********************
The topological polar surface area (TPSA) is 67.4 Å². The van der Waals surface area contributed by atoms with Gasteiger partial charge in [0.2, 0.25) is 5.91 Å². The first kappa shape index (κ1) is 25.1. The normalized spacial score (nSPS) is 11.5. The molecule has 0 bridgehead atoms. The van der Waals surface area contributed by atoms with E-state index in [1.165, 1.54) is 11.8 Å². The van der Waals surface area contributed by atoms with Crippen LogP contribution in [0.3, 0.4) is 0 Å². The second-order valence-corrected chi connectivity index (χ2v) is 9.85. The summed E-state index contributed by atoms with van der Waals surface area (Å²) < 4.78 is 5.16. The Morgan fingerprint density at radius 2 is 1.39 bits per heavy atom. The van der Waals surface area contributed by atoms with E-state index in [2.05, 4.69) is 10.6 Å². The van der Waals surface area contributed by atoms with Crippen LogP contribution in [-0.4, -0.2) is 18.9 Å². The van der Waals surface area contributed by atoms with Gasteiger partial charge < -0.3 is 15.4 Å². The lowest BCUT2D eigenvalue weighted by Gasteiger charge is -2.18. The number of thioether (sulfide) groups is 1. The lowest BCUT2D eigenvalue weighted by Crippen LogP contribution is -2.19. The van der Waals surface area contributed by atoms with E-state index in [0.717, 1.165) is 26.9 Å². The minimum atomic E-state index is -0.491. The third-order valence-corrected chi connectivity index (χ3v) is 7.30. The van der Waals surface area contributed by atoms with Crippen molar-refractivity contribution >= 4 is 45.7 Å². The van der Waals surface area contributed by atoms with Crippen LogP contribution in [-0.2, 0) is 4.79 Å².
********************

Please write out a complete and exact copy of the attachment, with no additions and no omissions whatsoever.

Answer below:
The topological polar surface area (TPSA) is 67.4 Å². The van der Waals surface area contributed by atoms with Gasteiger partial charge in [0.2, 0.25) is 5.91 Å². The first kappa shape index (κ1) is 25.1. The normalized spacial score (nSPS) is 11.5. The molecule has 0 bridgehead atoms. The van der Waals surface area contributed by atoms with E-state index in [1.165, 1.54) is 11.8 Å². The van der Waals surface area contributed by atoms with Crippen LogP contribution in [0.3, 0.4) is 0 Å². The second-order valence-corrected chi connectivity index (χ2v) is 9.85. The summed E-state index contributed by atoms with van der Waals surface area (Å²) < 4.78 is 5.16. The Morgan fingerprint density at radius 2 is 1.39 bits per heavy atom. The van der Waals surface area contributed by atoms with E-state index in [2.05, 4.69) is 10.6 Å². The van der Waals surface area contributed by atoms with Crippen LogP contribution in [-0.4, -0.2) is 18.9 Å². The van der Waals surface area contributed by atoms with Gasteiger partial charge < -0.3 is 15.4 Å². The lowest BCUT2D eigenvalue weighted by Gasteiger charge is -2.18. The number of thioether (sulfide) groups is 1. The lowest BCUT2D eigenvalue weighted by Crippen LogP contribution is -2.19. The van der Waals surface area contributed by atoms with E-state index in [0.717, 1.165) is 26.9 Å². The minimum atomic E-state index is -0.491. The third-order valence-corrected chi connectivity index (χ3v) is 7.30. The van der Waals surface area contributed by atoms with Crippen molar-refractivity contribution >= 4 is 45.7 Å². The van der Waals surface area contributed by atoms with Crippen LogP contribution in [-0.2, 0) is 4.79 Å².